Indiana lost 75-71 to Illinois in overtime last night for a variety of reasons – lack of toughness, a role player wandering so far from behavioral expectations he was not allowed to dress, Illinois straightening out effort issues for the second half, and the Hoosiers regular dose of inattention to detail.
This is nothing new. IU has wandered through this self-imposed mediocrity for years – all the way back to the latter portions of the grim Tom Crean era, which is beginning to look like the program’s salad days. They play well for a game or two, recede to the mean in a loss or two, and then challenge themselves to play well enough to win again. This cycle appears to be on a never-ending loop.
The Hoosiers played well during the first half of last night’s loss in large part because Illinois did not. The Fighting Illini showed little fight as Indiana took a seven-point lead into the break. As resolutely ordinary as Indiana can be, they are capable of moving the ball, creating open shots, and knocking them down against passive opponents. Last night, IU turned the ball over four times in the first half and shot 48% as it built a 41-34 lead.
The second half was a different 20 minutes entirely. The Illini found their fight – forcing 11 turnovers and restricting IU’s offensive opportunities. Indiana gave similar effort on the defensive end with the exception of a game-changing stretch in the second half that changed the game in their disfavor.
If anything, Indiana’s 30 second half point total was more impressive than their 41 in the first half because it came against Illinois at their smothering best.
A personal 8-0 run by Trent Frazier pulled the Illini out of a six-point hole and into a two-point lead with three minutes to play. Indiana fought back to force OT, and then wilted in the overtime period.
The galling aspect of this loss, and other similar overtime failures against Florida State and Wisconsin, is in the fundamental lapses that cause a lost offensive possession or provide a second scoring opportunity for the opponent. There were plenty of those last night.
Among the most egregious:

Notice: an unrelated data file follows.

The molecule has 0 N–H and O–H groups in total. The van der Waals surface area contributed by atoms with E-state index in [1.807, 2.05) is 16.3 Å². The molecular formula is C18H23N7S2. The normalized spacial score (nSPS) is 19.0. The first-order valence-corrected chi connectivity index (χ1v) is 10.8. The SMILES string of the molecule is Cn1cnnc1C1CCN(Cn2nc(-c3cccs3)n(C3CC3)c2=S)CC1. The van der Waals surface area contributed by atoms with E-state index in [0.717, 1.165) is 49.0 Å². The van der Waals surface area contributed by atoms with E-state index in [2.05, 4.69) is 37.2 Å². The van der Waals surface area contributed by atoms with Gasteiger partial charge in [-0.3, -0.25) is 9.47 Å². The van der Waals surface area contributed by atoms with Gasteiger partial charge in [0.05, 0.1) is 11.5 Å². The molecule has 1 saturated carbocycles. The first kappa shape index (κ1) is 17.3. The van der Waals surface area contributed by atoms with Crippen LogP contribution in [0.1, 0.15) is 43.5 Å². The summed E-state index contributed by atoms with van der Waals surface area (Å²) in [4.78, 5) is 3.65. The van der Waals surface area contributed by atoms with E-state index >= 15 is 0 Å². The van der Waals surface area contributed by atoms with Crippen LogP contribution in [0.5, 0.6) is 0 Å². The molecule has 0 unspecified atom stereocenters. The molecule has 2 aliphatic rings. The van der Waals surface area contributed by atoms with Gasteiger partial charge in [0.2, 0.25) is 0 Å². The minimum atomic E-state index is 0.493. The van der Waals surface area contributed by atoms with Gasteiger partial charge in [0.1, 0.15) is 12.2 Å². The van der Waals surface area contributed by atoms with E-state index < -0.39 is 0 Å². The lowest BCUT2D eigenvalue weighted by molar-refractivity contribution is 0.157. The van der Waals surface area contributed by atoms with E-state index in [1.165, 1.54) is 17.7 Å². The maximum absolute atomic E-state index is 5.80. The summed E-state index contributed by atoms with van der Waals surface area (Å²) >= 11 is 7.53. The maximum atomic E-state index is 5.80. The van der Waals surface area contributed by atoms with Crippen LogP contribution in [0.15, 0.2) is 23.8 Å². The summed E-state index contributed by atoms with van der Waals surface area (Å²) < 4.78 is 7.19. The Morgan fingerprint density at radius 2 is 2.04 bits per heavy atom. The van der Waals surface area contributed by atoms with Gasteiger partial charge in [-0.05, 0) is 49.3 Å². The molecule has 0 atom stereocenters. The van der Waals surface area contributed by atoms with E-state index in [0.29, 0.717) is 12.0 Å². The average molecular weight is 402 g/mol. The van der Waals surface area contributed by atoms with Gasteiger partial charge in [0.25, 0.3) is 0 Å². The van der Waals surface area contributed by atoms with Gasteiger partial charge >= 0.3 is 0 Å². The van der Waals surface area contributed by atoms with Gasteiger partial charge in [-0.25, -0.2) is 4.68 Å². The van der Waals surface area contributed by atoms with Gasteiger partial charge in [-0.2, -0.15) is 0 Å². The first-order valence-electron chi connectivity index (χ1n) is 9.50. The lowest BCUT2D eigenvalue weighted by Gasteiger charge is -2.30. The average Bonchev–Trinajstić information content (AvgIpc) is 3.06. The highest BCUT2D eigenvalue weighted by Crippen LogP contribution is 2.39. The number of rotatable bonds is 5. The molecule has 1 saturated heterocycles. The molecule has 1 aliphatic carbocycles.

- Freshman Jordan Geronimo committed a lane violation that allowed the Illini to turn a missed free throw into a make.
- Al Durham and Armaan Franklin were among those who surrendered defensive rebounds to the Illini that led directly to baskets.
- IU missed 11 free throws (one on purpose) in regulation.
- Khristian Lander got lost defensively on back-to-back possessions that allowed Frazier to score six points.
- There were other turnovers too numerous to list resulting from poor execution that stole opportunities from IU.
While we are talking about reasons Indiana lost, let’s not completely overlook the effect referees exerted on the game late. From the time Race Thompson went to the line with 2:56 remaining in regulation until Illinois fouled Franklin on purpose with four seconds left in OT, IU was outshot at the line 8-0.
The officiating was a train wreck in Bloomington last night, and not necessarily in Indiana’s disfavor. Fifty-four fouls were called and five players were disqualified. Referees should be paid for maintaining fairness, but in the Big 10 they are either paid by the whistle, as ESPN analyst Dan Dakich joked (kind of) – or they are paid to call the game strictly by the book. The result was a game that ran beyond two-and-a-half hours of regulation time, and nearly stretched to three hours with the OT. Referees forcing IU fans to stick it out through a bonus half-hour to experience the entirely foreseeable misery of this loss was cruel.
So Indiana will trundle back to Assembly Hall on Sunday at noon to see if they can beat Iowa for a second time in 18 days. I doubt Iowa has forgotten the first game – an embarrassing 12-point home loss.
If the regular season record necessary for an NCAA bid is 14-11, Indiana needs to finish 5-3 in their remaining eight games. The Hoosiers are a long way from being a team that can be counted on to stack wins at that rate – at least they were last night.